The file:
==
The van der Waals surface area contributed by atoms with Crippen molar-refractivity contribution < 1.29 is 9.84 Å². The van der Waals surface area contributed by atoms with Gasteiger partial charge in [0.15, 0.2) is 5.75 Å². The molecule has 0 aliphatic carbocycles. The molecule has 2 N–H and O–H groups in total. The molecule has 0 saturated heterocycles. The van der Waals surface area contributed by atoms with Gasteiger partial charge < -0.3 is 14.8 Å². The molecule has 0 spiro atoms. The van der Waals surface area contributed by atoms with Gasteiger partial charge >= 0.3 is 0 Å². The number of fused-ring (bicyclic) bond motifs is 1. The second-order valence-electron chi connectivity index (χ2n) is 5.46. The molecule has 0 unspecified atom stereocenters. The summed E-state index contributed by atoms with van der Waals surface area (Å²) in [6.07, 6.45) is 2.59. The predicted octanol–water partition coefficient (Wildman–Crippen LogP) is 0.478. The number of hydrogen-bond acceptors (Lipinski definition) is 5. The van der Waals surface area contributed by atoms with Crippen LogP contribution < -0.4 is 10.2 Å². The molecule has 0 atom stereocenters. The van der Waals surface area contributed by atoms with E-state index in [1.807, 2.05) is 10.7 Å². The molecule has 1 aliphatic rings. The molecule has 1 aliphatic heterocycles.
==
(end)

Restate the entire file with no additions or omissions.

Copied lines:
The van der Waals surface area contributed by atoms with Crippen molar-refractivity contribution < 1.29 is 9.84 Å². The van der Waals surface area contributed by atoms with Gasteiger partial charge in [0.15, 0.2) is 5.75 Å². The molecule has 0 aliphatic carbocycles. The molecule has 2 N–H and O–H groups in total. The molecule has 0 saturated heterocycles. The van der Waals surface area contributed by atoms with Gasteiger partial charge < -0.3 is 14.8 Å². The molecule has 0 spiro atoms. The van der Waals surface area contributed by atoms with Gasteiger partial charge >= 0.3 is 0 Å². The number of fused-ring (bicyclic) bond motifs is 1. The second-order valence-electron chi connectivity index (χ2n) is 5.46. The molecule has 0 unspecified atom stereocenters. The summed E-state index contributed by atoms with van der Waals surface area (Å²) in [6.07, 6.45) is 2.59. The predicted octanol–water partition coefficient (Wildman–Crippen LogP) is 0.478. The number of hydrogen-bond acceptors (Lipinski definition) is 5. The van der Waals surface area contributed by atoms with Crippen LogP contribution < -0.4 is 10.2 Å². The molecule has 0 atom stereocenters. The van der Waals surface area contributed by atoms with E-state index in [1.807, 2.05) is 10.7 Å². The molecule has 1 aliphatic rings. The molecule has 1 aliphatic heterocycles.